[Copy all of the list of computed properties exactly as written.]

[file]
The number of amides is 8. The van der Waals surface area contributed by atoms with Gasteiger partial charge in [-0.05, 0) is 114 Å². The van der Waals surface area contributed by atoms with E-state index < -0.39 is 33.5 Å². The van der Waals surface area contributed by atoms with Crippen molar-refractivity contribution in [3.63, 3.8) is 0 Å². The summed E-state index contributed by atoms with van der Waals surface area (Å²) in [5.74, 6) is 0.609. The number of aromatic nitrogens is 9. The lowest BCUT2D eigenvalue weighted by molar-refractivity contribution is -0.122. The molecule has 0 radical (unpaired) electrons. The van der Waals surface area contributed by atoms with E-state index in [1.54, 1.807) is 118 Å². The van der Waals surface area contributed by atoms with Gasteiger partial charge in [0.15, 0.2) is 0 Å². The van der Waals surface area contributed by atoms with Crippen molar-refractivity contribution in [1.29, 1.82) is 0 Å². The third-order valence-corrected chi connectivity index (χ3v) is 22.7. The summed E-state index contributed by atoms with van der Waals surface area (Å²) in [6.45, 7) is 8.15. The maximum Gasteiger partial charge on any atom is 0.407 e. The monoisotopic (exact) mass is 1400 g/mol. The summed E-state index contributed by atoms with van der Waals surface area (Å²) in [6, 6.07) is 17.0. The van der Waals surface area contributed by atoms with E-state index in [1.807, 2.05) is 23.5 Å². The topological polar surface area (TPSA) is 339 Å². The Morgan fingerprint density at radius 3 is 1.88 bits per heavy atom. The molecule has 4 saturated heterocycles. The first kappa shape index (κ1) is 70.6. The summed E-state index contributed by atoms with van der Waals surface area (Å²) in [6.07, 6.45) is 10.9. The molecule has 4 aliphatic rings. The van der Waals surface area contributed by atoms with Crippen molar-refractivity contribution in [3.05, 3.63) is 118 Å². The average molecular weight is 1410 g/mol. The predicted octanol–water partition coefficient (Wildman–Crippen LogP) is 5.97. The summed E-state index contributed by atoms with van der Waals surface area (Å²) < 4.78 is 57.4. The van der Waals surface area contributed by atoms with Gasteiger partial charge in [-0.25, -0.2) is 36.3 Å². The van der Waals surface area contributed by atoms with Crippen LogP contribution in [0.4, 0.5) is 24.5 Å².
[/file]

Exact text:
The number of amides is 8. The van der Waals surface area contributed by atoms with Gasteiger partial charge in [-0.05, 0) is 114 Å². The van der Waals surface area contributed by atoms with E-state index < -0.39 is 33.5 Å². The van der Waals surface area contributed by atoms with Crippen molar-refractivity contribution in [3.63, 3.8) is 0 Å². The summed E-state index contributed by atoms with van der Waals surface area (Å²) in [5.74, 6) is 0.609. The number of aromatic nitrogens is 9. The lowest BCUT2D eigenvalue weighted by molar-refractivity contribution is -0.122. The molecule has 0 radical (unpaired) electrons. The van der Waals surface area contributed by atoms with E-state index in [1.54, 1.807) is 118 Å². The van der Waals surface area contributed by atoms with Gasteiger partial charge in [0.15, 0.2) is 0 Å². The van der Waals surface area contributed by atoms with Crippen molar-refractivity contribution in [1.29, 1.82) is 0 Å². The third-order valence-corrected chi connectivity index (χ3v) is 22.7. The summed E-state index contributed by atoms with van der Waals surface area (Å²) in [6.45, 7) is 8.15. The maximum Gasteiger partial charge on any atom is 0.407 e. The monoisotopic (exact) mass is 1400 g/mol. The summed E-state index contributed by atoms with van der Waals surface area (Å²) in [6, 6.07) is 17.0. The van der Waals surface area contributed by atoms with E-state index in [1.807, 2.05) is 23.5 Å². The topological polar surface area (TPSA) is 339 Å². The Morgan fingerprint density at radius 3 is 1.88 bits per heavy atom. The molecule has 4 saturated heterocycles. The first kappa shape index (κ1) is 70.6. The summed E-state index contributed by atoms with van der Waals surface area (Å²) in [6.07, 6.45) is 10.9. The molecule has 4 aliphatic rings. The van der Waals surface area contributed by atoms with Crippen molar-refractivity contribution in [3.05, 3.63) is 118 Å². The average molecular weight is 1410 g/mol. The predicted octanol–water partition coefficient (Wildman–Crippen LogP) is 5.97. The summed E-state index contributed by atoms with van der Waals surface area (Å²) < 4.78 is 57.4. The van der Waals surface area contributed by atoms with Gasteiger partial charge in [-0.25, -0.2) is 36.3 Å². The van der Waals surface area contributed by atoms with Crippen LogP contribution in [0.4, 0.5) is 24.5 Å².